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BC’s BDOS: ZR in the sky?


B C Pires

BC’s BDOS: ZR in the sky?

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IT IS, no doubt, a sign of a distressing inability to relinquish an adolescent outlook even well into middle age, but I just love flying. I don’t like airports much and don’t like immigration officers (except for Caribbean ones) at all, at all, but I love flying!
As long as I have a window seat and the view isn’t obscured by clouds, I don’t even have to read. I can stare happily at the earth below from London to Moscow. Flying over New Orleans last year, I spotted the Astrodome where Hurricane Katrina refugees improved their social lot (according to Barbara Bush) and wanted to parachute down and tell people in the parking lot I’d just seen them from the air.
Aged 18, I had the incredible good luck to sit in the cockpit jump seat of an L-1011 stacked up over Heathrow; we circled London’s West End and I had a full forward view of Big Ben, the River, Westminster, St Paul’s, Tower Bridge – it was better than Universal Studio’s Harry Potter ride.
I can gaze at only sky and cloud carpet for what would be for most adults a stupefyingly long time; I’m not medicated, just amazed I am actually in the air! What a wonderful Western world we live in, in which almost anyone – garbage man, window-cleaner, KFC fry guy – can buy the experience mankind has craved since cavemen first looked up at birds. What would Leonardo da Vinci or Jules Verne have given to have lived now and been able to hop on a LIAT from Martinique to Guadeloupe!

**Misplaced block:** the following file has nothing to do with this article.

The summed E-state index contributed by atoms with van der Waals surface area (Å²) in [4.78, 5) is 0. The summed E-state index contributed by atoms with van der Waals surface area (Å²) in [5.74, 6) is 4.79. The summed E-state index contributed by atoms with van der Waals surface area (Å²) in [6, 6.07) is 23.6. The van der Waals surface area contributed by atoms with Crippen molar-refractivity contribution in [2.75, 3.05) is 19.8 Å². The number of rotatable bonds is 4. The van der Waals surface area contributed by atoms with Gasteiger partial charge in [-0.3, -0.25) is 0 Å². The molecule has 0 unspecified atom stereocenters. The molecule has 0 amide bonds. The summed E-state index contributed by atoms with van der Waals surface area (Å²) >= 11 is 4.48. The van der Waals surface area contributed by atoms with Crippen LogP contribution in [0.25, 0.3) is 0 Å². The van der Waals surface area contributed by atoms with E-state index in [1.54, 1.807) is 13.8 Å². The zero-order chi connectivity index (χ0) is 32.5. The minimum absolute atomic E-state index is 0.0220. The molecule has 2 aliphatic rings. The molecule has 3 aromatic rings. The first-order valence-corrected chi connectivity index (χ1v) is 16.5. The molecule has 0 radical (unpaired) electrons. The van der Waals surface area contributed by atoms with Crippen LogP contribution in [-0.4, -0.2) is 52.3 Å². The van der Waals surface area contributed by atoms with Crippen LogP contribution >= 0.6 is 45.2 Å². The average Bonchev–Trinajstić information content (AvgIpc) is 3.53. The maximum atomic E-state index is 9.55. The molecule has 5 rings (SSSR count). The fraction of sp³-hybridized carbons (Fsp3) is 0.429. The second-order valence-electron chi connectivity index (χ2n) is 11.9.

Regretfully, it is also a mark of the uneducated world we live in that so many of us take flight – actually being in the air – for granted. Check out how studiously bored the garbage man or window-cleaner or KFC fry guy who gets on a plane appears to be with the whole routine.
Even we simple Caribbean folk – and, the older I get, the happier I am to think of myself as a simple Caribbean man instead of the sophisticated Londoner or New Yorker I once wanted to be – even we, who are lucky to remain connected to the fundamental goodness of living, feign indifference to flight; it puts roast breadfruit in jeopardy.
The garbage man and the window-cleaner take their attitude from the Bajan and Trini professionals they emulate: they want an aisle seat and an iPad or laptop computer or smartphone to play electronic games; they’re way too cool to look out of a plane window and get excited.
Indeed, they’re bored! They let out an almighty steups and squeeze up in their seat and try their best to sleep – while the planet they have left below them passes, not just unmarvelled at, but entirely unseen.
And so we overlook the great wonder of our age and see only its negative aspects. Try to talk to someone about the relative miracle of commercial flight and conversation runs inevitably away into a carbon footprint gutter. What should be seen as a heavenly opportunity turns, merely from our inability to see, into a ZR in the sky.
• B.C. Pires is flying solo. Email your flight plans to him at [email protected]

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